Warabe Soba is a small restaurant in Nara's Yume Kaze Plaza, on the main road just around the corner from Todaiji Temple. This shop draws lots of tourists due to its great location, an its prices reflect that. The menu is in English and Japanese, and they offer a variety of soba (buckwheat noodle dishes) including cold soba, soba soups with tempura and soba with egg broth.
Four of us had to wait about 15 minutes for a table, then were quickly seated in the middle of the restaurant. We scanned the menu, then ordered a variety of soba dishes including soba with tempura shrimp, cold soba with dipping sauce, and soba with vegetables. Each dish cost 1,000 to 1,500 Yen, very expensive, but still drawing a crowd in this touristy area. Similar dishes might be 500 Yen less in less touristy areas.
Yume Kaze Plaza occupies the site of an 1800s construction company. Though the area feels like a modern shopping center, several of the buildings are original structures from this time period. Here you can choose from a variety of shops all specializing in local Japanese food.
Naramachi Ashibi no Sato Restaurant is a nice noodle shop in the historic Naramachi area of Nara. This restaurant, located in one of the old wood and stucco buildings from the 19th Century, is clean, simple and modern inside, with a food shop in the front, and just a handful of tables in the back. We took a seat near the back door at one of the Western-style tables, and the waitress kindly brought us tea and an English menu.
We ordered a beer with our late lunch, and two identical set meals of udon noddles with mushrooms, along with a side of various pickled items and two rice balls. The meal was simple, but excellent. Our bill was exactly 2,500 Yen.
This restaurant, as you might guess by the pickled items for sale in the front of the shop, as well as by the pickled side dishes, was once a pickle shop.
Naramachi (literally Nara Town) is laid out around Gango-ji Temple, south of the Sarusawa-no-ike Pond. The temple was founded in the late 8th Century, and was once one of the premier Nara temples. The temple burned in the 15th and 19th Centuries, and after the second fire, a merchant's town--Naramachi--grew in what was once the temple grounds. Several building from the original temples survive, including a 13th Century monks' dormitory, which is now a temple building.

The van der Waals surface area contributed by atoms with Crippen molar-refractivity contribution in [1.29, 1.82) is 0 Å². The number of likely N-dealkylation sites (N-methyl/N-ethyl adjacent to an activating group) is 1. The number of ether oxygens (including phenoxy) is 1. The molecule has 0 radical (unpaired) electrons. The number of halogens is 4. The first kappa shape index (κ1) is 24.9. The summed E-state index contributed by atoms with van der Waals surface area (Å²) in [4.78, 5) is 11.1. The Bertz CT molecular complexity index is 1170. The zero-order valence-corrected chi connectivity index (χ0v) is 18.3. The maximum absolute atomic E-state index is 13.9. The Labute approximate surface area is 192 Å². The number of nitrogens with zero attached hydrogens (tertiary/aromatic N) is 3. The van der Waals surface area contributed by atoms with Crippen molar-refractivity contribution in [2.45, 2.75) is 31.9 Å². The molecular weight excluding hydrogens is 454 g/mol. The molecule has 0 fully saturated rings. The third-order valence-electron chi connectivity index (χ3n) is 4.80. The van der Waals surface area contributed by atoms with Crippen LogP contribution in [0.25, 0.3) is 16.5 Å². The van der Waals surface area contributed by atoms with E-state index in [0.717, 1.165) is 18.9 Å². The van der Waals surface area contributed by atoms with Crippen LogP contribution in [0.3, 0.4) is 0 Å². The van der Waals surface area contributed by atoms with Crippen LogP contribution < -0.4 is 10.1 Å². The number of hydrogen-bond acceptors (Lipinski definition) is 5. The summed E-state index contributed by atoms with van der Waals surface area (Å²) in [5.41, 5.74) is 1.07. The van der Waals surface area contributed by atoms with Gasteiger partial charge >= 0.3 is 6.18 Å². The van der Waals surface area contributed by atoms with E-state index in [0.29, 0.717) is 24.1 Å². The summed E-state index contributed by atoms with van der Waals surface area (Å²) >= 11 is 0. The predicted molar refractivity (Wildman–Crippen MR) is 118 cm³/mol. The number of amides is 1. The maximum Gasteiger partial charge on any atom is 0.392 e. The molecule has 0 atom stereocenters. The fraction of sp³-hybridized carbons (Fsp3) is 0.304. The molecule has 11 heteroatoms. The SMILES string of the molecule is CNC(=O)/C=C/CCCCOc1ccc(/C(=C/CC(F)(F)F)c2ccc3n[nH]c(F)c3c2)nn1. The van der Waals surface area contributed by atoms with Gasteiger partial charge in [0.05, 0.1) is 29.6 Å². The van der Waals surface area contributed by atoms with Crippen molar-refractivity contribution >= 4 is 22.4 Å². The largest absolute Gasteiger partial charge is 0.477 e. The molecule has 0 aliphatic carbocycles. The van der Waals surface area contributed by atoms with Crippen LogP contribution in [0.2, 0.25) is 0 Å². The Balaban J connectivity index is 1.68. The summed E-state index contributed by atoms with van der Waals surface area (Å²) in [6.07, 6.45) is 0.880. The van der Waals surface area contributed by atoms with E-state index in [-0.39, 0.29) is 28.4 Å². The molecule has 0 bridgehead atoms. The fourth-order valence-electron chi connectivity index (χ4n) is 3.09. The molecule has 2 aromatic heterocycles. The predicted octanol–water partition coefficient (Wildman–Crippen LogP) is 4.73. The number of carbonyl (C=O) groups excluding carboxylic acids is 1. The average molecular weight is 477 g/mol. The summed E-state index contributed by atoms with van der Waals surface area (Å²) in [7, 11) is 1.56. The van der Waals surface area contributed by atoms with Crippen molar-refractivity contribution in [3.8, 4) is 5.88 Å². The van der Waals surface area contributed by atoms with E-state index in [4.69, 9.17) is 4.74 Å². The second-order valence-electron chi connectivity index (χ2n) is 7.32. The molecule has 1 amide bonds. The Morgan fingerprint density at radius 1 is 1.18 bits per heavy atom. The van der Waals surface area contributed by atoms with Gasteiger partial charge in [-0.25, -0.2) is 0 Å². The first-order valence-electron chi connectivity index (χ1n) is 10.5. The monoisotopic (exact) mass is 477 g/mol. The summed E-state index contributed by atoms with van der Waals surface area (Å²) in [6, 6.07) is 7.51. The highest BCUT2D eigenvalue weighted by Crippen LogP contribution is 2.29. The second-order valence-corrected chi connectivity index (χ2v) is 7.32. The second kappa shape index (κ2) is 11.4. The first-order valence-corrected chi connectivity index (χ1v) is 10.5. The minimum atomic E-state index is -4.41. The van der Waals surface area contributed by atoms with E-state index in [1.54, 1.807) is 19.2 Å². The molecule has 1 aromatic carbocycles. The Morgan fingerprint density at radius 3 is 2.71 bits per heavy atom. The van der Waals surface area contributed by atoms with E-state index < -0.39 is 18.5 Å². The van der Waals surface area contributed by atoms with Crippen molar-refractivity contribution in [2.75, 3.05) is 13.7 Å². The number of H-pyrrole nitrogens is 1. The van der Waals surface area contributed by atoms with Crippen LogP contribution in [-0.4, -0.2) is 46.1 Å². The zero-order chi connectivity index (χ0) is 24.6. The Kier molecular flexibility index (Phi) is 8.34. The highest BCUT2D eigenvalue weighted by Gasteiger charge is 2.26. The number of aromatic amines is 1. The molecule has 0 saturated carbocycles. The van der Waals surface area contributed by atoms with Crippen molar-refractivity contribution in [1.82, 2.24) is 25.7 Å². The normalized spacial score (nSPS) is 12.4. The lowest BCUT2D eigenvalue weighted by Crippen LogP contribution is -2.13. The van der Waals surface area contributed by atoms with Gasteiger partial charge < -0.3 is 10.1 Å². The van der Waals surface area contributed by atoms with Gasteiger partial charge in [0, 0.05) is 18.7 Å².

The Tea Lounge in Nara Hotel is a great place to enjoy cakes in the way you might be used to it from your western homecountry and the windows of the Tea Lounge are facing the own japanes gardens of Nara Hotel.
The Tea Lounge of Nara Hotel
is open daily between 08.30am and 06.00pm
Favorite Dish: They have a great choice of cakes and pastries, see also my last photo.
Having lunch in Japan is something like a cultural shock, especially when you have never tasted that kind of food before. We were served by servants in traditional costumes and all of them spoke at least a bit of english. This traditional hotel and restaurant is where the japanese emperor and all celebrities coming to Nara are going, so it might be a perfect choice for you,too !
Favorite Dish: Please dont ask me about any names of these dishes, I am even not able to describe any tastes, I just remember that the lunch was served in a wooden box plus some side-dishes, rice and some soup or rather a sauce, where you dip in some of the things from the large box. We got some explanations by our tourguide and I have to admit I did not like that sort of food at all, except for the desert, in my last picture.
Nara on an August afternoon is a breeezeless steambath under a growlight. The idea of eating anything hot -- especially ramen -- is completely untenable. So we were elated on our walk from the JR station to Nara-koen Park to see a noodle shop serving cold ramen on the right hand side of the shopping street. It was small and named with Kanji, so we have no idea what to call the place, but it was cozy, inviting and full of locals cooling off. Hungry and overheated, we drooped in for a bite.
The cold noodles were excellent, filling us up and cooling us off at the same time. We slurped them like locals, sucking up their refreshing coolness with each breath. The staff was friendly and bent over backwards to serve us, even if we were completely incomprehensible. If you don't find this exact shop, I'm sure you can find others that will make you equally happy. Small cold noodle shops are another reason I love Japan!
Well, except that I was stupid and ordered hot noodles! Boy, was everyone impatient waiting for me to be done!
Where to eat while in Nara? That is a big question.
You have a wide choice between the touristy places serving Japanese food and all those yucky places like McDonald and Burger King.
But if you really want to have good meal and good time step into one of the local izakayas, the tiny eatery with the red lamp at the door.
We found such a place on one of the narrow streets right of the main shopping passage.